SEGA's free Android and iOS game Dragon Coins is weird to talk about, mostly because it's a weird game. On the one hand, it's a simple arcade title with physics that plays like those old coin pusher machines you can find on midways, in Vegas, and state fairgrounds anywhere. On the other hand, it's a surprisingly addictive and beautifully illustrated simplified Pokemon inspired RPG, where you battle, discover, level up, and evolve literally hundreds of different types of creatures through that coin pushing game in a series of fantasy themed adventures. Sounds like a recipe for endless mindless fun, right? But on the other other hand, it's also a game with a lot of in-app purchase and social/monetization options (though thankfully not a lot of nagging to pony up), and lots and lots of grinding. So while I like Dragon Coins for its vibrant presentation, casual gameplay, and "one more battle" style of engagement, there are also some issues that keep me from being in like with it, or at least as much as I could be.
Everything in Dragon Coins revolves, more or less, around its coin pushing set-up that makes up its combat. You have a team of four monsters (and one "ally" monster you can choose from other players, online or not), and they attack when coins are pushed all the way off the field onto their portraits. (Anything that falls off the sides rather than the bottom doesn't count!) Drop coins by tapping on the shelf towards the rear of the screen... don't worry, it doesn't actually cost anything! While your monsters don't have hitpoints, you do, and each coin you drop on the field reduces the enemy's counter by one. When it reaches zero, they'll attack you, and if your hitpoints run out, you'll lose the battle and anything you might have otherwise earned. Helpful items can drop with the usual coins, from crates that will allow your monsters to use their special abilities, to green healing coins, gold coins to spend outside of combat, but arguably the most important drops are the round gems. The gems, which come in different colours to mark their rarities, are actually monsters you've earned, and any you get will be opened at the end of battle and added to your roster... provided you win, of course. If you do win, not only do you get the treasure you earned, but you'll earn experience towards leveling up, which increases the number of friends you can have, the maximum monsters you can hold on, and other things in addition to one of the most important... stamina. You use stamina to participate in battles, and though it regenerates over time whether you're playing or not, if it runs out, you'll have to wait for more, or fork over some cash for it.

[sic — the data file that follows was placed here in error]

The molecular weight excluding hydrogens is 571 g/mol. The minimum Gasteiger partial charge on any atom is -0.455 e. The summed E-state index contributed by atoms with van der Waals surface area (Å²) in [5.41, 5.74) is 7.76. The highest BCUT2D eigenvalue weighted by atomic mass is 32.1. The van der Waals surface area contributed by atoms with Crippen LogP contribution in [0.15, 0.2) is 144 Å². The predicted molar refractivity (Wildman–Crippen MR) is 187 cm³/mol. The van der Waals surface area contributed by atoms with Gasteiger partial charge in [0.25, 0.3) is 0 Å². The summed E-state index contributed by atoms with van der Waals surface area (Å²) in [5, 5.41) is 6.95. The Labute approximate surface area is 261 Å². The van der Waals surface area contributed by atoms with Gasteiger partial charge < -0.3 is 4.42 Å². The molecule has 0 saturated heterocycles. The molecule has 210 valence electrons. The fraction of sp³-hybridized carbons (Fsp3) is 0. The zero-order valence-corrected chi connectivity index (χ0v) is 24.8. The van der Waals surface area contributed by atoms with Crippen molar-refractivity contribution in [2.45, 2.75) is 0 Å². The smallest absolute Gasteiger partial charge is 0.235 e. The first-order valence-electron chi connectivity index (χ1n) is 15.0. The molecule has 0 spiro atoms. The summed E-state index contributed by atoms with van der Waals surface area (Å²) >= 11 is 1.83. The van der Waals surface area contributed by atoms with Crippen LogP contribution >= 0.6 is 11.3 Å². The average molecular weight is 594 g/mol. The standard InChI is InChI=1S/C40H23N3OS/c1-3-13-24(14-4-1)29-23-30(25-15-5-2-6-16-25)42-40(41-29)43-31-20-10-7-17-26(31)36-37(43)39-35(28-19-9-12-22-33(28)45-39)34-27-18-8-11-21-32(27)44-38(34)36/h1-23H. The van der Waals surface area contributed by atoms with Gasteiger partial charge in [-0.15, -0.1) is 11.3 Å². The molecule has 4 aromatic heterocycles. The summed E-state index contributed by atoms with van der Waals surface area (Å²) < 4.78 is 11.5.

Since Dragon Coins is clearly gunning for the "gotta catch 'em all" Pokemon fever, it stands to reason that collecting and evolving the monsters is a big draw for the game. Though they lack any sort of description that might have given them some personality, the artwork is gorgeous, and the huge variety of them to gather will keep you grinding for quite some time. See, inevitably you're going to wind up with a lot of duplicates or monsters you don't want, and that's where Fusion comes in. When you fuse other monsters to the one you want to keep, you lose them, but the targeted monster gains a lot of experience and can level up. When it levels up, it gets stronger of course, but when it reaches level twenty, you can evolve it into its more powerful (and flashy!) form for even bigger statistics. Each monsters belongs to a different elemental type, with the standard strengths and weaknesses against one another in place, of course, and can have different growth rates that impact how strong they are later on (fast versus slow), but the thing that will keep you grinding late into the night are the rarities. You have Common, Uncommon, Rare, Super Rare, and even Super Rare Plus types of monsters, and to get the fancier kind, you either have to grind through battles hoping for drops until your fingers fall off... or pay.
See, Dragon Coins, as you might expect from the name, is all about currency, and there are several types for you to spend in the game, some of which are easy to earn, and many of which are decidedly not. It's this overabundance of pointless complications designed to force you to grind even more that makes the game more frustrating than it needs to be... and a game this cute, beautifully illustrated and professionally polished in its design, and compulsively playable shouldn't be frustrating. It's concept is perfect for pick up and play sessions of a few minutes whenever you have time, and its social aspects feel rewarding rather than annoying. Though there is a decent amount of depth to monster types and special attacks, it does still admittedly feel like a numbers game, with random mindless tapping getting you just as far as strategy as long as your levels are high. At the same time, however, it's just challenging enough to keep you engaged and motivated to find and train monsters of different types. If you can tolerate (or even enjoy) a whole lot of grinding, then Dragon Coins is worth a look if you want a fun, simple, Pokemon-alike type game you can take with you wherever you go. Still waters don't always run deep, but they don't always need to if all you want is to float along on them and relax for a while.